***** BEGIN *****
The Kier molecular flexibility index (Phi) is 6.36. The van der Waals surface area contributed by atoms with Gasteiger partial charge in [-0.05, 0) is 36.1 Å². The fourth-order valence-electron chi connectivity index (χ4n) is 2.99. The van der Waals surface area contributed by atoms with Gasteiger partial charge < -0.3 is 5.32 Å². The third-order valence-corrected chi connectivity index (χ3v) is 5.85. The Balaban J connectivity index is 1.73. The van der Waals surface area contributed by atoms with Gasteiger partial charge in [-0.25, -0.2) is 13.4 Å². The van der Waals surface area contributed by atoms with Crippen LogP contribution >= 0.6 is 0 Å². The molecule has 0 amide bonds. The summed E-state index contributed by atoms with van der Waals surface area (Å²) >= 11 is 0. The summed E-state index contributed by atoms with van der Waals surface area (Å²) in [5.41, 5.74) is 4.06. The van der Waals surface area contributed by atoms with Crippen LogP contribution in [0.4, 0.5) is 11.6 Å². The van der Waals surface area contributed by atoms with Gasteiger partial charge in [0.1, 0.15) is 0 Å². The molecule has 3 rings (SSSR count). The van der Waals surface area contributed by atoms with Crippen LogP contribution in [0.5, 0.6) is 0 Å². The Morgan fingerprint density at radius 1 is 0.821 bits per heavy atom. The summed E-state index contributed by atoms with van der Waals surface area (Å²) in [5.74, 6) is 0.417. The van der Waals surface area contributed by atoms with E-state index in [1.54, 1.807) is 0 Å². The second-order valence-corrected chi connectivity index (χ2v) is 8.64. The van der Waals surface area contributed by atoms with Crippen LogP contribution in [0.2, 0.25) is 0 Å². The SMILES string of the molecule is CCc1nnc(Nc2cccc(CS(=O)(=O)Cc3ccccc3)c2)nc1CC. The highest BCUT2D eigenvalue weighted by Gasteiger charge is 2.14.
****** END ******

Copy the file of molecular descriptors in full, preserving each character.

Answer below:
The Kier molecular flexibility index (Phi) is 6.36. The van der Waals surface area contributed by atoms with Gasteiger partial charge in [-0.05, 0) is 36.1 Å². The fourth-order valence-electron chi connectivity index (χ4n) is 2.99. The van der Waals surface area contributed by atoms with Gasteiger partial charge < -0.3 is 5.32 Å². The third-order valence-corrected chi connectivity index (χ3v) is 5.85. The Balaban J connectivity index is 1.73. The van der Waals surface area contributed by atoms with Gasteiger partial charge in [-0.25, -0.2) is 13.4 Å². The van der Waals surface area contributed by atoms with Crippen LogP contribution >= 0.6 is 0 Å². The molecule has 0 amide bonds. The summed E-state index contributed by atoms with van der Waals surface area (Å²) >= 11 is 0. The summed E-state index contributed by atoms with van der Waals surface area (Å²) in [5.41, 5.74) is 4.06. The van der Waals surface area contributed by atoms with Crippen LogP contribution in [0.4, 0.5) is 11.6 Å². The van der Waals surface area contributed by atoms with Gasteiger partial charge in [0.1, 0.15) is 0 Å². The molecule has 3 rings (SSSR count). The van der Waals surface area contributed by atoms with Crippen LogP contribution in [0.5, 0.6) is 0 Å². The Morgan fingerprint density at radius 1 is 0.821 bits per heavy atom. The summed E-state index contributed by atoms with van der Waals surface area (Å²) in [5.74, 6) is 0.417. The van der Waals surface area contributed by atoms with E-state index in [1.54, 1.807) is 0 Å². The second-order valence-corrected chi connectivity index (χ2v) is 8.64. The van der Waals surface area contributed by atoms with Crippen LogP contribution in [0.2, 0.25) is 0 Å². The SMILES string of the molecule is CCc1nnc(Nc2cccc(CS(=O)(=O)Cc3ccccc3)c2)nc1CC. The highest BCUT2D eigenvalue weighted by Gasteiger charge is 2.14.